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ERIC Number: ED435819
Record Type: Non-Journal
Publication Date: 1999
Pages: 10
Abstractor: N/A
Reference Count: N/A
Do Female and Male On-Line Students Meet Their Needs Differently? Introducing New Data.
Gougeon, Thomas D.
Deborah Tannen's framework for interpersonal communication between males and females (published in 1990) was used to explore how male and female distance education students meet their primary needs through communication. The study population consisted of the 19 female and 6 male students enrolled in a 13-week computer conferencing course at the University of Calgary. An analysis of students' patterns of communication in the course's Weekly Topics sessions revealed that the men initially used four strategies to meet their primary status needs: reporting, differentiating themselves from others, separating (establishing their independence from others), and vertical aligning. By week 13, however, the men were using only two strategies: reporting and separating. The females used seven main strategies at the beginning of the course: establishing a sense of connection, interpersonal closeness, symmetry, acceptance, and horizontal alignment; making suggestions; and sharing. By the end of the course, however, they were using two additional strategies: establishing a sense of interdependence and a sense of intimacy. The women adapted to the course environment well, whereas the men were not as able to meet their primary status needs at the end of the course as they had been at the beginning. (Tannen's Cross-Gender Communication Framework is appended.) (MN)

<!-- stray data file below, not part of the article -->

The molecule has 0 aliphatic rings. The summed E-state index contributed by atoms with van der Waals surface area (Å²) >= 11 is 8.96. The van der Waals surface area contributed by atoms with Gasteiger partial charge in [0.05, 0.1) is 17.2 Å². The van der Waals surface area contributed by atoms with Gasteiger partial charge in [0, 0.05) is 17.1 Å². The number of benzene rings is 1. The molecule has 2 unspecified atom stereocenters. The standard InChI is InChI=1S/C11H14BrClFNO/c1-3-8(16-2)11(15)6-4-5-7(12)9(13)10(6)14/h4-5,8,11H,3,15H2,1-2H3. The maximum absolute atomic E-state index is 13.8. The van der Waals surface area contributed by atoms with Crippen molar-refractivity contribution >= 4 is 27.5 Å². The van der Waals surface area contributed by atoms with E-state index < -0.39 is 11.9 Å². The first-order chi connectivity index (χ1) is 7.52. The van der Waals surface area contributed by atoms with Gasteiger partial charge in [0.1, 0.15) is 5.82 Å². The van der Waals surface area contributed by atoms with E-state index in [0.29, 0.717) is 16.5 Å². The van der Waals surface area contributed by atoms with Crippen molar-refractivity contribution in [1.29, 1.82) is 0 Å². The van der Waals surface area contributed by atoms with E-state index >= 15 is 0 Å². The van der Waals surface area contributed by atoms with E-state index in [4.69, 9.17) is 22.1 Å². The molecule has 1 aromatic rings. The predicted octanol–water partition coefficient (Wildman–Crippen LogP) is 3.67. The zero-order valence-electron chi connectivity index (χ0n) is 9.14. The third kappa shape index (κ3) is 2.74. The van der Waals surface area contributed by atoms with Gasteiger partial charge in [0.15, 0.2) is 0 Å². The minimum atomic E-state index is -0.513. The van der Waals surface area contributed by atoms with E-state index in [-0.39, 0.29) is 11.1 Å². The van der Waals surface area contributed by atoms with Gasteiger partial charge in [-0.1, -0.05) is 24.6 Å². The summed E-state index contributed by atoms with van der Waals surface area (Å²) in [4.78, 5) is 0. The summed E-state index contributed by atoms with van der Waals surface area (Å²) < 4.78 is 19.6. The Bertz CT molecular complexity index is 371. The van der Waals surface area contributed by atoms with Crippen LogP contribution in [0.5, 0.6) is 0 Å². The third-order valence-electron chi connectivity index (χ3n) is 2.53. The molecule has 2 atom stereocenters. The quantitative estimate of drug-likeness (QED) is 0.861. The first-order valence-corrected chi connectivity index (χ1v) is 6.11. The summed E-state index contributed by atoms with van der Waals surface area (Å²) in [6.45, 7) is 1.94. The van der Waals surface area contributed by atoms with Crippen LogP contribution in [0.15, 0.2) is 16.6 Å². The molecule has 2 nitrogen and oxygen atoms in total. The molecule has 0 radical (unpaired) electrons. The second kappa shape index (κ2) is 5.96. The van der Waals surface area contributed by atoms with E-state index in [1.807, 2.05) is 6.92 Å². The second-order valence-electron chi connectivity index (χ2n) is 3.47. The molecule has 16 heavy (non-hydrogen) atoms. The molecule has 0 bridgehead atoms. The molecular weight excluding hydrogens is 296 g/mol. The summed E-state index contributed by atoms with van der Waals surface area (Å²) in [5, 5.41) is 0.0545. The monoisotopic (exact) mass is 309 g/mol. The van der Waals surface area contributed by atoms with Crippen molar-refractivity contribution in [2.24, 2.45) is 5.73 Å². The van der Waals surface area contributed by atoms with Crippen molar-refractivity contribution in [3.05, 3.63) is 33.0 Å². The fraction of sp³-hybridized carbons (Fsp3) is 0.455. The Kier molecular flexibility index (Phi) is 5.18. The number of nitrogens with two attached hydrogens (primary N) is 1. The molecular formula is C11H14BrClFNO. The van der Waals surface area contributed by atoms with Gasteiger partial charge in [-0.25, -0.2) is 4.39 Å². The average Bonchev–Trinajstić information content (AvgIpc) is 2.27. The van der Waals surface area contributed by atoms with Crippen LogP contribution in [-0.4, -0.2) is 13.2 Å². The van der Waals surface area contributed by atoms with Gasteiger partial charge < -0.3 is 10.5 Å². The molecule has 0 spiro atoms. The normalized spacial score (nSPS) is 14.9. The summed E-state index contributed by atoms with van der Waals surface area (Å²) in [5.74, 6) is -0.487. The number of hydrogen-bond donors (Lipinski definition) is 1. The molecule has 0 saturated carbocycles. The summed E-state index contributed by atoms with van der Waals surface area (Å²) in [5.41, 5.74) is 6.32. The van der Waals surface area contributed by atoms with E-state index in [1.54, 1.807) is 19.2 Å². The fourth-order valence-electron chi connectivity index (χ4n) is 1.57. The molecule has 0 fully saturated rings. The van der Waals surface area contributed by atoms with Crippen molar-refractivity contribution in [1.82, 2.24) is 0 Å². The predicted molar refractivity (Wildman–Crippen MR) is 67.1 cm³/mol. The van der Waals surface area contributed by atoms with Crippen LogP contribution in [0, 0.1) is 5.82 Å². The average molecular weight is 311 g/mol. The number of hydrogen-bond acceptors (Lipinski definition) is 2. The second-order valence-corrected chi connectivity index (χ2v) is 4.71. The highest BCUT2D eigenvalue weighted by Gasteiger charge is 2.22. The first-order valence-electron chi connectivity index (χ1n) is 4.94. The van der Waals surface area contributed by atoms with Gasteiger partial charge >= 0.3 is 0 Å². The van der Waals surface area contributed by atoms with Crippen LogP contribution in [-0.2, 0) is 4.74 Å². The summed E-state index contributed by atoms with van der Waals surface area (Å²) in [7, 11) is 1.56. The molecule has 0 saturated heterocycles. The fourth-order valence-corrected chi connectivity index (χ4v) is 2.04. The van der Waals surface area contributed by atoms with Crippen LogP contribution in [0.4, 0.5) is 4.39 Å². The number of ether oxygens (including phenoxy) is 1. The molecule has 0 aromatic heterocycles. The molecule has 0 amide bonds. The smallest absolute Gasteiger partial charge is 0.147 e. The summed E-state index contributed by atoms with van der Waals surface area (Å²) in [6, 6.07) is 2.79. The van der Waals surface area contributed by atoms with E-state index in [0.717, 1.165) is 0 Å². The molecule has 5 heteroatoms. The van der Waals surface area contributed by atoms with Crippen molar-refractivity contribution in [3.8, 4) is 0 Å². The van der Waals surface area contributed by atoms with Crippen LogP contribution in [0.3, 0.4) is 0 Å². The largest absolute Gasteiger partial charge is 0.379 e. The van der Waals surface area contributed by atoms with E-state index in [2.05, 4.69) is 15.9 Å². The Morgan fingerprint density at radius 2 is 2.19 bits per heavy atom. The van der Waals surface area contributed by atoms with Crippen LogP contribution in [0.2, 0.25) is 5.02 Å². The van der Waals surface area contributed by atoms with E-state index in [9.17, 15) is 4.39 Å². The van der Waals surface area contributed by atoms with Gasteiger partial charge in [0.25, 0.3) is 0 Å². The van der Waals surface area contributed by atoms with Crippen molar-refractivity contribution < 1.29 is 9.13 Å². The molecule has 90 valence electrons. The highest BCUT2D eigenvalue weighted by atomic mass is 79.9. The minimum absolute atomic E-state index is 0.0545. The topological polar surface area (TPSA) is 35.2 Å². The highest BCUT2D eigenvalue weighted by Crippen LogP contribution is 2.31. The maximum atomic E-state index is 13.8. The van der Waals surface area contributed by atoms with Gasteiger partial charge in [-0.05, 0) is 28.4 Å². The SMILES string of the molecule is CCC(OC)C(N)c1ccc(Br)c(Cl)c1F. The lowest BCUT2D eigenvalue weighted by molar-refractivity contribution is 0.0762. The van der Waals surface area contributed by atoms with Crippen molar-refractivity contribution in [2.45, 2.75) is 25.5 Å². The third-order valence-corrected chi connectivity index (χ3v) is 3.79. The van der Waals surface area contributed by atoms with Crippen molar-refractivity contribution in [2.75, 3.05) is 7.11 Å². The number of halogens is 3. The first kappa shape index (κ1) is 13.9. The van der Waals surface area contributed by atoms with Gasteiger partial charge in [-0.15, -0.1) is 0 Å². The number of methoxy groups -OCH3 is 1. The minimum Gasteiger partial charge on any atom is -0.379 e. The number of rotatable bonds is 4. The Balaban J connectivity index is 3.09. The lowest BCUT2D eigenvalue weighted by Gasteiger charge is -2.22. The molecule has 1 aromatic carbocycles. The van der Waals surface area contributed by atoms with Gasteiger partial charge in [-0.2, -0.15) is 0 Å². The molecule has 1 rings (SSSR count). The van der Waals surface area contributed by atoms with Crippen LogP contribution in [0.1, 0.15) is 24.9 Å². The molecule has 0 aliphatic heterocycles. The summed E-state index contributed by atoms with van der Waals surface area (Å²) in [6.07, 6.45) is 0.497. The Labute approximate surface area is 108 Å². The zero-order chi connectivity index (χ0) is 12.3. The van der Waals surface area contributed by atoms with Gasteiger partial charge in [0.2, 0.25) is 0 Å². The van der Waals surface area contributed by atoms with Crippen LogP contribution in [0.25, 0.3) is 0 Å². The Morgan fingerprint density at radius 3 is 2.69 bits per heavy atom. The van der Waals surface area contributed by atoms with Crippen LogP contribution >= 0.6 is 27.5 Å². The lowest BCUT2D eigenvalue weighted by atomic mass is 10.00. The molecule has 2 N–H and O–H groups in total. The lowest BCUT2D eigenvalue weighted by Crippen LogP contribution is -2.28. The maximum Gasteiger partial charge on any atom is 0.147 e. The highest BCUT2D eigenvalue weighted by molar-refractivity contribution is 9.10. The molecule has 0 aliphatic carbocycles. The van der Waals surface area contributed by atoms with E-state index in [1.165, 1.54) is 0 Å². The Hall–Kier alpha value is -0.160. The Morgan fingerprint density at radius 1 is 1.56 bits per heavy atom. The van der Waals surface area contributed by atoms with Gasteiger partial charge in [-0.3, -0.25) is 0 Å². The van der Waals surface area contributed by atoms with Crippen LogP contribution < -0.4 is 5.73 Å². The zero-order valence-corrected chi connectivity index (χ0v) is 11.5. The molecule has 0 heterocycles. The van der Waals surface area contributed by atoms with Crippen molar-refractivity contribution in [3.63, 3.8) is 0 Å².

Publication Type: Reports - Research; Speeches/Meeting Papers
Education Level: N/A
Audience: N/A
Language: English
Sponsor: N/A
Authoring Institution: N/A